- Certain breeds – Some breeds are prone to illness or disease and are either not covered by pet insurance or are offered at a higher cost. At Odie, we do not have any breed restrictions.
- Age – Some pet insurance companies will not cover pets over 14 years of age. Odie pet insurance covers pets beginning at just 7 weeks old.
- Specific Exclusions or Limitations – All policies will come with limitations of pet insurance. Learn about these pet insurance coverage gaps from your insurance company. For example, pet insurance deductibles and co-pays are specific to your selected policy. Also, out-of-pocket maximums are the most amount of money that an insurance policy will pay out over the course of a year.
The following limitations will be discussed in further detail before discussing when to get pet insurance and what pet insurance is good for.
- Pre-Existing conditions
- Alternative medicine treatments
- Bilateral conditions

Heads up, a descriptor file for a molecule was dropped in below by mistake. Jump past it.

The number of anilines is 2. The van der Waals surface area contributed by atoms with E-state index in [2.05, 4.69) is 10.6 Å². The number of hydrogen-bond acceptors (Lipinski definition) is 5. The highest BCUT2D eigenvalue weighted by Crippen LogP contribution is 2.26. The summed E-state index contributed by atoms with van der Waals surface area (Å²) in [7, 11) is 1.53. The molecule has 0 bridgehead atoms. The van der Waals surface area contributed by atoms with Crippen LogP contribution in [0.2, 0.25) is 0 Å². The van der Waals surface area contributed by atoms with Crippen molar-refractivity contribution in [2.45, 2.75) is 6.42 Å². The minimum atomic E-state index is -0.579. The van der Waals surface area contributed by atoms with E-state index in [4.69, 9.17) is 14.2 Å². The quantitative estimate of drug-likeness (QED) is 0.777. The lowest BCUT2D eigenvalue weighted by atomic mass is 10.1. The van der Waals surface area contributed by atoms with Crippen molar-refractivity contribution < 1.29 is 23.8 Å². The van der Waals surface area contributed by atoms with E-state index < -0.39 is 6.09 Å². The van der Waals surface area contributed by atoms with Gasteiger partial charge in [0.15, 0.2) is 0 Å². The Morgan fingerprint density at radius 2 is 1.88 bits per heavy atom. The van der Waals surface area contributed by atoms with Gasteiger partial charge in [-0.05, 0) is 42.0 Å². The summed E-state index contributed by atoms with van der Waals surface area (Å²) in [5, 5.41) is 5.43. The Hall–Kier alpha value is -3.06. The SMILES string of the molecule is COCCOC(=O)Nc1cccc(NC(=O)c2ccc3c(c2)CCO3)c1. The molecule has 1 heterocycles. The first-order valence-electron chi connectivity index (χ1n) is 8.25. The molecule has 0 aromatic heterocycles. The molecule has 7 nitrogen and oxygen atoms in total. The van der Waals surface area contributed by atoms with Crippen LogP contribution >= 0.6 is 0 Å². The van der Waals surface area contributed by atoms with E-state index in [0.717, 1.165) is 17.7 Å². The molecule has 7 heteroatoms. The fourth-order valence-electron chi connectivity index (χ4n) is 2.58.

- Friends of your furry companion
- Routine pet care
- Office visits and exams
Pet insurance policies often deny coverage for your pet’s illnesses or injuries before coverage begins. Conditions they develop during the insurance company’s waiting period may also be denied coverage.
What conditions do pet insurance companies consider pre-existing? All health issues that your pet shows signs of before coverage begins are often labeled as pre-existing conditions in pet insurance.
Even if the illness or injury were not diagnosed or treated by a vet, it would still be considered pre-existing if your pet showed symptoms before the end of the policy’s waiting period. For example, if the pet experiences paralysis in its hind legs, this is a cause for concern and would be considered a pre-existing condition. On the other hand, if the pet suffers from an infection that is fully resolved before starting pet insurance, it is not a pre-existing condition if the infection reoccurs a few months later.